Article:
Financial planner Taylor Schulte, who is also host of the Stay Wealthy Retirement Podcast, says that assuming an emergency savings fund is in place and high-interest debt is paid off, the best place to put extra cash is into a Health Savings Account (HSA).
"The HSA is the magical unicorn of tax-advantaged investment accounts," he says. "Unlike any other account, they are triple tax-advantaged."
Schulte says this because you can invest up to certain limits on a tax-advantaged basis each year, then your money grows tax-free. When you take distributions in order to pay for qualified healthcare expenses, you won't pay taxes then, either.
There are some requirements in order to use an HSA, however, including the requirement that you have a high deductible health plan. For 2020, the Internal Revenue Service (IRS) defines a high deductible health plan as any plan with a deductible of at least $1,400 for an individual or $2,800 for a family, notes Healthcare.gov. Also note that any high deductible health plan's total yearly out-of-pocket expenses must be less than $6,900 for an individual or $13,800 for a family.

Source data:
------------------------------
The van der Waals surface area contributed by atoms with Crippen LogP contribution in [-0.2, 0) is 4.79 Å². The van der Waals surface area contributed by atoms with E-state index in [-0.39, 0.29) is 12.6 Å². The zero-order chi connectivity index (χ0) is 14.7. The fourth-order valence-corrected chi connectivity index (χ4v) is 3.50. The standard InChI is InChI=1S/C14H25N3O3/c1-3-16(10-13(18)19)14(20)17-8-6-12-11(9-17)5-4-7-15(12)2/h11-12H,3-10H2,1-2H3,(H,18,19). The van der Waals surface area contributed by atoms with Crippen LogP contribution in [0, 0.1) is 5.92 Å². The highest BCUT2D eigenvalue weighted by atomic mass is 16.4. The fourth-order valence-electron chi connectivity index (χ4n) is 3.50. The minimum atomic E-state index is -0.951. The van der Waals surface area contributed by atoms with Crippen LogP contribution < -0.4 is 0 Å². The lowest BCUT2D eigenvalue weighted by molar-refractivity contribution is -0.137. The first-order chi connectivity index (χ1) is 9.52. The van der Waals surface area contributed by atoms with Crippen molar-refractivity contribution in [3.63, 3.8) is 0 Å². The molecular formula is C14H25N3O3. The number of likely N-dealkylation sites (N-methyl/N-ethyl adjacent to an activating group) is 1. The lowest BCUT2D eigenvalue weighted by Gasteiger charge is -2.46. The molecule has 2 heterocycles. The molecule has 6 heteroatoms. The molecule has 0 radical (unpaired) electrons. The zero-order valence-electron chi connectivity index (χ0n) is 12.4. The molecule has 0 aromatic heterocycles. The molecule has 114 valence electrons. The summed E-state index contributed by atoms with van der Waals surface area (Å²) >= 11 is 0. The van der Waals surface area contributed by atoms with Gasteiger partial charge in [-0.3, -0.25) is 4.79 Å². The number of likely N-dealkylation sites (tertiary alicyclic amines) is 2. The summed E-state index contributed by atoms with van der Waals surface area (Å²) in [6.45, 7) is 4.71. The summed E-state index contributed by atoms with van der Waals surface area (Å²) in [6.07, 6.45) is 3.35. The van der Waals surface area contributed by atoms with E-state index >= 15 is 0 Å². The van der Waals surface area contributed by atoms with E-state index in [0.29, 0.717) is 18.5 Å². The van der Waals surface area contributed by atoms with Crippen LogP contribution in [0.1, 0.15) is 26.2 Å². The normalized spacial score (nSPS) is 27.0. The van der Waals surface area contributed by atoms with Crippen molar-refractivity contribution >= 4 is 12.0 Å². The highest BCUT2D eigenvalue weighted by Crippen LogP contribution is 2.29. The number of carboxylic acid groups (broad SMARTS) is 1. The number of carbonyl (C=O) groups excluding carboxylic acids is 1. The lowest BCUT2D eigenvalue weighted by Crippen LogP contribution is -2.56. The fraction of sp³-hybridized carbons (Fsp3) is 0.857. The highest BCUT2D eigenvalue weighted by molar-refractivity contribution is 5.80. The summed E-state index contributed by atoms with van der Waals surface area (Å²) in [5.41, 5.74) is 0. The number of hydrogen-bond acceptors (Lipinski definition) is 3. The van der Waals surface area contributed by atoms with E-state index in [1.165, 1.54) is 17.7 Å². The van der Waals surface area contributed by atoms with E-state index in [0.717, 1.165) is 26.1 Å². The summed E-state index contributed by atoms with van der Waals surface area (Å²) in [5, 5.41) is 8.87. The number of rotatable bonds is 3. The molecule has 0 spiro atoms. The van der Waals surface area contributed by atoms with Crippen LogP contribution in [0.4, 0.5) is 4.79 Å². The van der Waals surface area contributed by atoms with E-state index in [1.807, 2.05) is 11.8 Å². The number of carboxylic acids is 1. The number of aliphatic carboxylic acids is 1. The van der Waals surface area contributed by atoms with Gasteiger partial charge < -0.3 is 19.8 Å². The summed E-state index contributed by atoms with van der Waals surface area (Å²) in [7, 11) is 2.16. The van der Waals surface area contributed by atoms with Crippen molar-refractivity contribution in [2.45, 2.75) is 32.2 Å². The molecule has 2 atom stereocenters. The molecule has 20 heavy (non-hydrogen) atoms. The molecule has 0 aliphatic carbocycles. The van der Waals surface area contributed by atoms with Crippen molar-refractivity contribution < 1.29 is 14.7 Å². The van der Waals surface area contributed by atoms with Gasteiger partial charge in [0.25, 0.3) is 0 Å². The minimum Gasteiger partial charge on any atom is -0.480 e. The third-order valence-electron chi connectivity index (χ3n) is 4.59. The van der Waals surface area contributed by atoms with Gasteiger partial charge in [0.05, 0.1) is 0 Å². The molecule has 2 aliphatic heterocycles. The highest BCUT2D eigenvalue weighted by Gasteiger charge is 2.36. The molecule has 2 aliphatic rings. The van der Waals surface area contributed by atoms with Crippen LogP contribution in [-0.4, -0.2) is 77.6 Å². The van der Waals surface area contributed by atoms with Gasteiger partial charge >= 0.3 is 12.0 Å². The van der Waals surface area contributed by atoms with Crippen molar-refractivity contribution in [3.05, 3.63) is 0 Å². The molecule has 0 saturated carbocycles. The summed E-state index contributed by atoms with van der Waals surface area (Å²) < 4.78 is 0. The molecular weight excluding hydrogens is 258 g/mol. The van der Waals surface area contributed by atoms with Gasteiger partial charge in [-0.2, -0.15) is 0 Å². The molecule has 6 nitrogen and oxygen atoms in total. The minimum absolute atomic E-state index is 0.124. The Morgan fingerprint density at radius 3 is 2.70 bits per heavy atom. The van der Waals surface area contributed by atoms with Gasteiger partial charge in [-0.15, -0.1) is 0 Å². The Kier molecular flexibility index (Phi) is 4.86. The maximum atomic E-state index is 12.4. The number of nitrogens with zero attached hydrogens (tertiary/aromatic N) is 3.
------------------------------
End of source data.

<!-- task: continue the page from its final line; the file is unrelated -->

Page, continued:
Morgan Ranstrom, who works as a financial planner in Minneapolis, MN, says you should strive to keep enough cash in your HSA to pay your insurance's annual deductible in case of unexpected health costs, but beyond that you can invest the rest for long-term growth.
"With regular contributions, potential investment growth, and minimal withdrawals, you'll have an account that may be used to fund medical expenses in retirement without tax penalty," he says. "How great is that?"
While you may not consider debt repayment as an investment, the financial return can work similarly. Note that any debt you pay off is no longer charging an outrageous interest rate, and that means more money in your pocket each month that you can save or invest for the future.